The Clouds Celebrating The 30th Anniversary Of ‘Penny Century’

THE CLOUDS were one of the brightest shining lights of the early 90s golden era of Australian Indie Music releasing some fine indie nuggets… at times dream pop, sometimes shoe gaze-y, every now and then guitar crunch, but always with a pop sensibility. Their 1991 debut Penny Century was brimming with pure indie guitar pop goodness including Hieronymus, Soul Eater, Anthem and more. The album reached #14 on the Australian Charts and was Certified Gold! To celebrate the thirtieth anniversary of Penny Century the classic line-up of Jodi Phillis (Guitar/Vocals), Trish Young (Bass/Vocals), Dave Easton (Guitar) and Raphael Whittingham (Drums) will play Penny Century in full plus a special encore of Hits including Say It, Cloud Factory, Red Serenade, Bower of Bliss, Sweetest Thing and more. Jodi Phillis talks to Hi Fi Way about the tour.

With the build up to this tour you must be really looking forward to it?
Yeah, it’s going to be fun. We’ve been in preparation mode.

How’s that going so far? Does it feel like it’s like re reliving good times? Younger times?
It is actually. It’s really nice, knowing we’ve got this short period together and celebrating a part of our legacy that came from a very exciting time in Australian music.

It really does seem like that the album Penny Century quantified our teenage year. Are you amazed by its ongoing legacy?
I know it’s one of those records. I think that’s why it’s so special to people because it was released at a time when it was a pretty good time, really. It seemed like there was a whole bunch of people who had just started Uni or was a really formative period and those people kind of stuck with us. Even just looking back it’s weird. I don’t know how to explain it, but I do listen to the record and go, wow, it’s pretty nice. It’s pretty sweet! It was a beautiful recording as well.

At the time of making the album did you have that feeling that you had a special group of songs?
Oh, no you can’t tell that, you don’t know. I didn’t know that at the time, but I mean, we were chasing goosebumps, that’s what we did it for. If we had a song, Trish and I worked up a song, then took it to the band and when we got in there everyone started making up their parts and then you got goosebumps. That’s what it was all about for me. So, I guess goosebumps stand the test of time, music that goosebumps.

Even rehearsing do you still get those goosebumps playing these songs?
We don’t see each other because Raph lives in Perth, I’m in Wollongong, Dave and Trish are in Sydney. So, it’s not like we regularly play or hang out or have jams, it’s rare. We just basically get together and get ourselves organised for a tour. When get in the room, it will be fun, it will be great.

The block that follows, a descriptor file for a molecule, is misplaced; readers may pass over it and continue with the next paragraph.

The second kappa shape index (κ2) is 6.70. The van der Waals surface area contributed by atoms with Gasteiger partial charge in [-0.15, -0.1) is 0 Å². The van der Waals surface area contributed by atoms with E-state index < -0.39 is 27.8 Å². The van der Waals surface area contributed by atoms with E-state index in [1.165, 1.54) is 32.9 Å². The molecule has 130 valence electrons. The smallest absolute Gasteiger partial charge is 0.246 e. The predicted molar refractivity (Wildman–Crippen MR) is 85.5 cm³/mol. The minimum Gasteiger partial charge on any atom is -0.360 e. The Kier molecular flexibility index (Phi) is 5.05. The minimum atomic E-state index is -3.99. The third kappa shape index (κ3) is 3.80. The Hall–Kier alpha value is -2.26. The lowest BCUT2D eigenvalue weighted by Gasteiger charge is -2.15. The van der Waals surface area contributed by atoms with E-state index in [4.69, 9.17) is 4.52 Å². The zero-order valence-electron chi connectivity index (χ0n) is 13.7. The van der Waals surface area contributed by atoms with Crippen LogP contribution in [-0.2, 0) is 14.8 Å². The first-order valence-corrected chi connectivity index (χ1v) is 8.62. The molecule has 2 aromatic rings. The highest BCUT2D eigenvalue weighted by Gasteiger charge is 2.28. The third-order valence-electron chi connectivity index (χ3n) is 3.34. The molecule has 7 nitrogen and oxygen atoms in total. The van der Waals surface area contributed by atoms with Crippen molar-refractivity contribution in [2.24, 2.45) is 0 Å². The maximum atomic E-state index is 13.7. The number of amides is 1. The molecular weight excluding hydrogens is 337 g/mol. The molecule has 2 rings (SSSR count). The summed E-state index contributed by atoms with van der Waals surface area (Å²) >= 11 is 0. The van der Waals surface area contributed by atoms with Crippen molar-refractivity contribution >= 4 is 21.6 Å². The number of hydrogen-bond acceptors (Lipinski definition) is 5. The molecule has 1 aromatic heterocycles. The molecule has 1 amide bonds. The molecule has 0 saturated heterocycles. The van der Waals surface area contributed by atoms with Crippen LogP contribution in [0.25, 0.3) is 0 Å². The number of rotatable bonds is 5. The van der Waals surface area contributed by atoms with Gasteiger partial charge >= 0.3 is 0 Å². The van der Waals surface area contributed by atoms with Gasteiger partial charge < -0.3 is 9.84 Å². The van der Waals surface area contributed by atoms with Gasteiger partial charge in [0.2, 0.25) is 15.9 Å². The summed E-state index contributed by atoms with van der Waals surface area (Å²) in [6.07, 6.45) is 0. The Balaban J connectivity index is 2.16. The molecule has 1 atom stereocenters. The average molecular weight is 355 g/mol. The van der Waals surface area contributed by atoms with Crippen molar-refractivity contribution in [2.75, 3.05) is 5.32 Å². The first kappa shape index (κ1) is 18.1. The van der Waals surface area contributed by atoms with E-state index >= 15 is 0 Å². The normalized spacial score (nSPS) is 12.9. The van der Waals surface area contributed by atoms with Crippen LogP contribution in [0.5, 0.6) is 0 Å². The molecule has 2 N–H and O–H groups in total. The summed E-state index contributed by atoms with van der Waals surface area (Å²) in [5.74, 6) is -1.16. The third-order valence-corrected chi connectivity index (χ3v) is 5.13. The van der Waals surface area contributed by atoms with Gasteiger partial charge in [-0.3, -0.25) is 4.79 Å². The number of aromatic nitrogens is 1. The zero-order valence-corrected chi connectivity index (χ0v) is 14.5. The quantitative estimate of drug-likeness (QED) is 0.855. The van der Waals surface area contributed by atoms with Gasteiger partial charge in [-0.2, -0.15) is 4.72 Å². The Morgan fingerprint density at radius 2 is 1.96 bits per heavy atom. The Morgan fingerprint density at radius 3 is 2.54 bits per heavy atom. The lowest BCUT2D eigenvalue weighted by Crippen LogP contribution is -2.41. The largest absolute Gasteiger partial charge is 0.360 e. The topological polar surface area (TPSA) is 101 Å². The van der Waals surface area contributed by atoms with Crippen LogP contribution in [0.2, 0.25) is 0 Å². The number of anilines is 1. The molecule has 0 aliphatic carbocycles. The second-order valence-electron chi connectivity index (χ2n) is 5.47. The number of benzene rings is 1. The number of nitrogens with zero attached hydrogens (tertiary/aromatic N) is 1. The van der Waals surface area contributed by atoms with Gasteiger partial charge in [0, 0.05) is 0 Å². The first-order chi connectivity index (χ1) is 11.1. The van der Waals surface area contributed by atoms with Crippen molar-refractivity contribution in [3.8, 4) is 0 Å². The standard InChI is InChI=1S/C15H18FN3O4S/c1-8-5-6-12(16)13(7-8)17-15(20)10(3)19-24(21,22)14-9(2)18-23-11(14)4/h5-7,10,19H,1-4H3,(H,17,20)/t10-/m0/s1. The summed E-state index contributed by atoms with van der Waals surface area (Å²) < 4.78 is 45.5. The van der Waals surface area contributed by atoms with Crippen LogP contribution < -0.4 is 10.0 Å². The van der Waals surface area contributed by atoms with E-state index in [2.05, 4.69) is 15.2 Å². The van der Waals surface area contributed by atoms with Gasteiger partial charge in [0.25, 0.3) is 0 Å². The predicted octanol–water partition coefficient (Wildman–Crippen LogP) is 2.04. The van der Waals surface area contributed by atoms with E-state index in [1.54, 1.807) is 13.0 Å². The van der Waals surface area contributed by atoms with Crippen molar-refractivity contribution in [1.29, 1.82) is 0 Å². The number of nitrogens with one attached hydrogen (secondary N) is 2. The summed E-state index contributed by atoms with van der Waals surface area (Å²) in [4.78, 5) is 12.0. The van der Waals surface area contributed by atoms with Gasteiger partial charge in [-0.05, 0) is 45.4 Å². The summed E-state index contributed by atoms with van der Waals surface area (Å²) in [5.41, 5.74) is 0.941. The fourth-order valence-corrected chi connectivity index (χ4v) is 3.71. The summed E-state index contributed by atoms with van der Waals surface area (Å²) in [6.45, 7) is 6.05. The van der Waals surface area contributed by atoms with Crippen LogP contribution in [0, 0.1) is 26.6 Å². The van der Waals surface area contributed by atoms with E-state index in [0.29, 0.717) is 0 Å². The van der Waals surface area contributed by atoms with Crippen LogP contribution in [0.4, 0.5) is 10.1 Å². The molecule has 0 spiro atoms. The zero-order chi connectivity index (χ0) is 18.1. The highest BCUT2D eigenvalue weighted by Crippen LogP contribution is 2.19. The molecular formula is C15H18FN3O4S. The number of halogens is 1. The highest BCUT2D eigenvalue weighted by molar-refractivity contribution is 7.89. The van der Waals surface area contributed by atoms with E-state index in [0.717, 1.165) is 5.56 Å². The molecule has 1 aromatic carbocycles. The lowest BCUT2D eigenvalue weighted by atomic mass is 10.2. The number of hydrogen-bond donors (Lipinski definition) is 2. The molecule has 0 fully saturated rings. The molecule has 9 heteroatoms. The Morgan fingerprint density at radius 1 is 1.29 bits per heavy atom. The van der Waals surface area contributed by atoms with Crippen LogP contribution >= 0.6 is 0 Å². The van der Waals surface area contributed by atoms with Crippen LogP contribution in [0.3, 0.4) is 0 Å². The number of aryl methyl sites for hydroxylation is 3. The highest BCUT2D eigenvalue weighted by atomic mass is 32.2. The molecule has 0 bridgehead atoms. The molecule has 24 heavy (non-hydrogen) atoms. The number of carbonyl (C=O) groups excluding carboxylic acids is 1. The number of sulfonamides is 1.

What sort of moments stand out for you when the album came out at the time?
Oh gosh. I think just in general overall it was just a feeling of excitement and high creativity. There was a buzz, record labels, publishers and everyone, all these people were out searching for bands, new bands and we were right in there. There were so many good bands. It was totally different time. I don’t know what it’s like for a young band now.

Looking back would you do anything different or change anything?
I think we would have organised later flights in general and we would have organised more days off between shows, things like that for mental and physical health. All that stuff I think we would be more adamant about, at the time we just kind of went with it. I think practicing more wisdom with the tour schedule and everything probably would have made things a bit easier and a bit smoother. I think we just did the best we could.

On this tour are you playing Penny Century start to end or a different order completely?
We did contemplate playing it backwards and when we got in the rehearsal room if we played it backwards and it felt really great, we may just do that, but not sure. I think it’s important because as a band and as an artist who makes albums, I’ve made lots of albums now, the track order is really important. You spend a long time trying to figure out the right running order. That’s an important thing to stay true to. However, the running order for an album and then the set list order is a very different kind of beast. It’s different, you want a climax at the end of a live show and with an album you want to go out with your strongest song and go bang. It is a little bit like, which way do we go here? You know what I mean?

Did some songs take more rehearsing than others?
Absolutely. There are a couple of very tricky little numbers in there that we basically didn’t play live because they were too hard to play. So, now we have to play them, that will be challenging and interesting.

How do you think you might approach that? Do you think you might strip it right back or try and play it as it was intended?
We want to play it as if it’s like it listening to the album basically. We think that’s important because we’re celebrating the album and we want to stay pretty true to that.

Beyond the tour is the magi still there to want to work on new songs?
The magic will always be there if we chose to do it. Trish and I already have a swag of songs hanging around, but we’re not really in the place to do that right now. I won’t say never, but it’s not something we’re talking about now.

Do you have plenty of great memories playing in Adelaide?
Oh yeah, always. We always feel totally at home in Adelaide and we love playing there. The Gov is great, nice family hangout joint. It’s going to be great.

Interview By Rob Lyon

Catch The Clouds on the following dates, tickets from Metropolis Touring

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